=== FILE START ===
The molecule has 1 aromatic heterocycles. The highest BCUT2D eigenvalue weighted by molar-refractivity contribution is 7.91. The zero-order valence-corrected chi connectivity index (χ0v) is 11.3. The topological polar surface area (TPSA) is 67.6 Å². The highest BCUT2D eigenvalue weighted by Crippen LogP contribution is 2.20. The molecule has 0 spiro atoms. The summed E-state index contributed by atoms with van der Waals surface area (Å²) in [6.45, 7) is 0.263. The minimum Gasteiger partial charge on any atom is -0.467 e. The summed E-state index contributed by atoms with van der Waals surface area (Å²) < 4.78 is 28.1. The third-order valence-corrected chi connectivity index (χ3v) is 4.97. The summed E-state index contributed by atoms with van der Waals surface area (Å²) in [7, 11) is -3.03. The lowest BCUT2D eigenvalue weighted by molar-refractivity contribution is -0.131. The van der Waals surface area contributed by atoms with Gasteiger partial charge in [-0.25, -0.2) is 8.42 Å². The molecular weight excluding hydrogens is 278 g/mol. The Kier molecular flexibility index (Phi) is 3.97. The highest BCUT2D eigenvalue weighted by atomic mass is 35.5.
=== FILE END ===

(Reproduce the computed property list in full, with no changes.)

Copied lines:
The molecule has 1 aromatic heterocycles. The highest BCUT2D eigenvalue weighted by molar-refractivity contribution is 7.91. The zero-order valence-corrected chi connectivity index (χ0v) is 11.3. The topological polar surface area (TPSA) is 67.6 Å². The highest BCUT2D eigenvalue weighted by Crippen LogP contribution is 2.20. The molecule has 0 spiro atoms. The summed E-state index contributed by atoms with van der Waals surface area (Å²) in [6.45, 7) is 0.263. The minimum Gasteiger partial charge on any atom is -0.467 e. The summed E-state index contributed by atoms with van der Waals surface area (Å²) < 4.78 is 28.1. The third-order valence-corrected chi connectivity index (χ3v) is 4.97. The summed E-state index contributed by atoms with van der Waals surface area (Å²) in [7, 11) is -3.03. The lowest BCUT2D eigenvalue weighted by molar-refractivity contribution is -0.131. The van der Waals surface area contributed by atoms with Gasteiger partial charge in [-0.25, -0.2) is 8.42 Å². The molecular weight excluding hydrogens is 278 g/mol. The Kier molecular flexibility index (Phi) is 3.97. The highest BCUT2D eigenvalue weighted by atomic mass is 35.5.